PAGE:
Rotational period for constant mass but different volume

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Homework Statement


The Earth's radius is 6371 km. If the Earth's radius were to increase by 30 m (0.03 km), but no change in mass, by what percentage would the Earth's rotational period increase? (Model the Earth as a uniform sphere)

Homework Equations


∑Torque = Iα
v = rω
a = rα
KE = (1/2)Iω^2

The Attempt at a Solution


Moment of inertia for a sphere is (2/5)mr^2, so ∑Torque = (2/5)mr^2 * (a/r)
 

Answers and Replies

  • #2
TSny
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Welcome to PF!

##\sum \tau = I \alpha## only applies to a rigid body rotating about a fixed axis. Here, the earth is not acting as a rigid body.

Can you relate this problem to any other examples you've been studying lately where a rotating system changes its mass distribution while no external torque acts?
 
  • #3
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Welcome to PF!

##\sum \tau = I \alpha## only applies to a rigid body rotating about a fixed axis. Here, the earth is not acting as a rigid body.

Can you relate this problem to any other examples you've been studying lately where a rotating system changes its mass distribution while no external torque acts?
Can we solve it with the rotational KE and its relation to PE?
 
  • #4
TSny
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Can we solve it with the rotational KE and its relation to PE?
Rather than energy, there's a much more appropriate physical quantity that can be used. Have you read or discussed in class what goes on when an ice skater pulls in her arms in order to spin faster?
 
  • #5
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Oh yeah! Conservation of angular momentum! Which is L = Iω. And it will be the same at its original size and after it grows a little bit.
(2/5)mr^2 ω = (2/5)m(r+.03)^2 ω, m's cancel out and I solve for ω?
 
  • #6
TSny
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Oh yeah! Conservation of angular momentum! Which is L = Iω. And it will be the same at its original size and after it grows a little bit.
(2/5)mr^2 ω = (2/5)m(r+.03)^2 ω, m's cancel out and I solve for ω?
Yes. (Distinguish between the two ω's.)
 
  • #7
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Yeah, and then we know one of the ω's already because we know the period of the earth right now, which is 23 hours 56 minutes 4.1 seconds, or 86164.1 s. Take 2π divided by that time and that is the initial ω, and using that I can solve for the one I need.
 
  • #8
TSny
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OK. But since you are asked to find the % change in ω, you could first work out an expression for the % change and simplify the expression before substituting numbers. That way, you might not even need to know the initial rate of spin.
 
  • #9
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OK. But since you are asked to find the % change in ω, you could first work out an expression for the % change and simplify the expression before substituting numbers. That way, you might not even need to know the initial rate of spin.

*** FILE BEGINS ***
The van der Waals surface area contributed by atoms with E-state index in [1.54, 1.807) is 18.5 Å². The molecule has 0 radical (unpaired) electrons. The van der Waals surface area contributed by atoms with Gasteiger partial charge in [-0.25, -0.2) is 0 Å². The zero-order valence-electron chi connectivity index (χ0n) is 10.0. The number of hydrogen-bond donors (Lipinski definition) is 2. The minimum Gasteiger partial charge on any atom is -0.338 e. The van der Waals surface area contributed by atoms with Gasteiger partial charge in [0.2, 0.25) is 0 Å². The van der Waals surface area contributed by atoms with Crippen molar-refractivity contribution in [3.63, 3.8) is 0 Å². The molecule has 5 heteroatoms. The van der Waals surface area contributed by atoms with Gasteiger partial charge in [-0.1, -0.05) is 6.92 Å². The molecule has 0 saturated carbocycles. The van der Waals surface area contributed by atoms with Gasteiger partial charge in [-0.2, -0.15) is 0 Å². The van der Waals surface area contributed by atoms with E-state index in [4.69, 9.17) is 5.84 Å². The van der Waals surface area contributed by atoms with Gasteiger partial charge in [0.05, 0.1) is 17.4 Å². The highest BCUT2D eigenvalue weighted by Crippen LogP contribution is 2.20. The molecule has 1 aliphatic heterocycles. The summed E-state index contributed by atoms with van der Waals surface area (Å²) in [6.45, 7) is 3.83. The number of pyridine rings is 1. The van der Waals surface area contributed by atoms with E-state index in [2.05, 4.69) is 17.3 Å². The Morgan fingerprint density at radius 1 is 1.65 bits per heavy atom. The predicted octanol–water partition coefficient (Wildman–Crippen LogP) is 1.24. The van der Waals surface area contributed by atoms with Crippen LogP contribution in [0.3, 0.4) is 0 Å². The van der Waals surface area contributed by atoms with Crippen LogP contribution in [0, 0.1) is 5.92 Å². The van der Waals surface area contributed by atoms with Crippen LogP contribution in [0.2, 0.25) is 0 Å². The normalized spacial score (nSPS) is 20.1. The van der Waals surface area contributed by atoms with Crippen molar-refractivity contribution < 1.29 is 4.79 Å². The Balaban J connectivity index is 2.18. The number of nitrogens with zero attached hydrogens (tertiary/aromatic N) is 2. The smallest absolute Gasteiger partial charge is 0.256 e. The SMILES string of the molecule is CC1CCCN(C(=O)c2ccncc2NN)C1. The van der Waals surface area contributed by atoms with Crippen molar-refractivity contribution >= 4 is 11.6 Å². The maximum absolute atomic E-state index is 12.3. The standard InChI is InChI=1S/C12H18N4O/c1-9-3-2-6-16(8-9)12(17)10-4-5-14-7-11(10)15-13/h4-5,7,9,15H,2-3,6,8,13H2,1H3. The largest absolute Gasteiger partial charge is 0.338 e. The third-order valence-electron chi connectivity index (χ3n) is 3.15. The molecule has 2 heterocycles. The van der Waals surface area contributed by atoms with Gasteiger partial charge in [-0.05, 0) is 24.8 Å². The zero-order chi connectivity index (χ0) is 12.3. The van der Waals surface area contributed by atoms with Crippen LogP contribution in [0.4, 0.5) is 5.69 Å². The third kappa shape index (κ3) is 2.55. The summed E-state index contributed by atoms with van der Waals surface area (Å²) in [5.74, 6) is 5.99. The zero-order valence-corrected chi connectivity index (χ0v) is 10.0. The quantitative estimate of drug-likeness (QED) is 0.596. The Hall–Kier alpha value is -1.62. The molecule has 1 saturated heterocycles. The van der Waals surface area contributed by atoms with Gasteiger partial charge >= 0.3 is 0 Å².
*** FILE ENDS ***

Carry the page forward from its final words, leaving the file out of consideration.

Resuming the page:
Right now what I have is:
(r_f)^2 * ω_f = (r_i)^2 * ω_i where _f indicates the final state and _i indicates the initial state. Can I turn that into some expression for the percent change?
 
  • #10
TSny
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Yes. How to you find the % change in a quantity?
 
  • #11
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Yes. How to you find the % change in a quantity?
You divide it by the original quantity and multiply by 100
 
  • #14
TSny
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Yes. (Sorry, somehow I was thinking the question asked for percent change in ω rather than T.)
 
  • #15
TSny
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It might be helpful to note that ##\frac{T_f - T_i}{T_i} = \frac{T_f}{T_i}-1##.
 
  • #16
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It might be helpful to note that ##\frac{T_f - T_i}{T_i} = \frac{T_f}{T_i}-1##.
Is this right?
ω_f = (r_i)^2 * ω_i / (r_f)^2
then, (ω_f-ω_i)/ω_i = (ω_f/ω_i) - 1
Using the expression I got for ω_f above, that gives:
((r_i)^2 / (r_f)^2) -1
 
  • #17
TSny
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Yes, this would give the % change in ω. Likewise, you can determine an expression for the % change in T in terms of just ri and rf.

(Actually, of course, to get % change you need to multiply by 100.)
 
  • #18
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Yeah, multiply by one hundred, and to get that expression for the change in T, would I just have to take 2π divided by the expression I have now?
 
  • #19
TSny
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to get that expression for the change in T, would I just have to take 2π divided by the expression I have now?
No. I would go back to the angular momentum relation and express it in terms of T rather than ω. Then you can easily find an expression for Tf/Ti.
 
  • #20
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No. I would go back to the angular momentum relation and express it in terms of T rather than ω. Then you can easily find an expression for Tf/Ti.
ω in terms of T is (Δθ)/T right? I substituted that in place of ω and when I solved for it, it gave me
((r_f)^2 / (r_i)^2) - 1
Is that the expression for % change in the period?
 
  • #21
TSny
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ω in terms of T is (Δθ)/T right?
Yes, with Δθ = 2##\pi##.
I substituted that in place of ω and when I solved for it, it gave me
((r_f)^2 / (r_i)^2) - 1
Is that the expression for % change in the period?
Yes, that's it.
 
  • #23
TSny
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OK. Good work.
 

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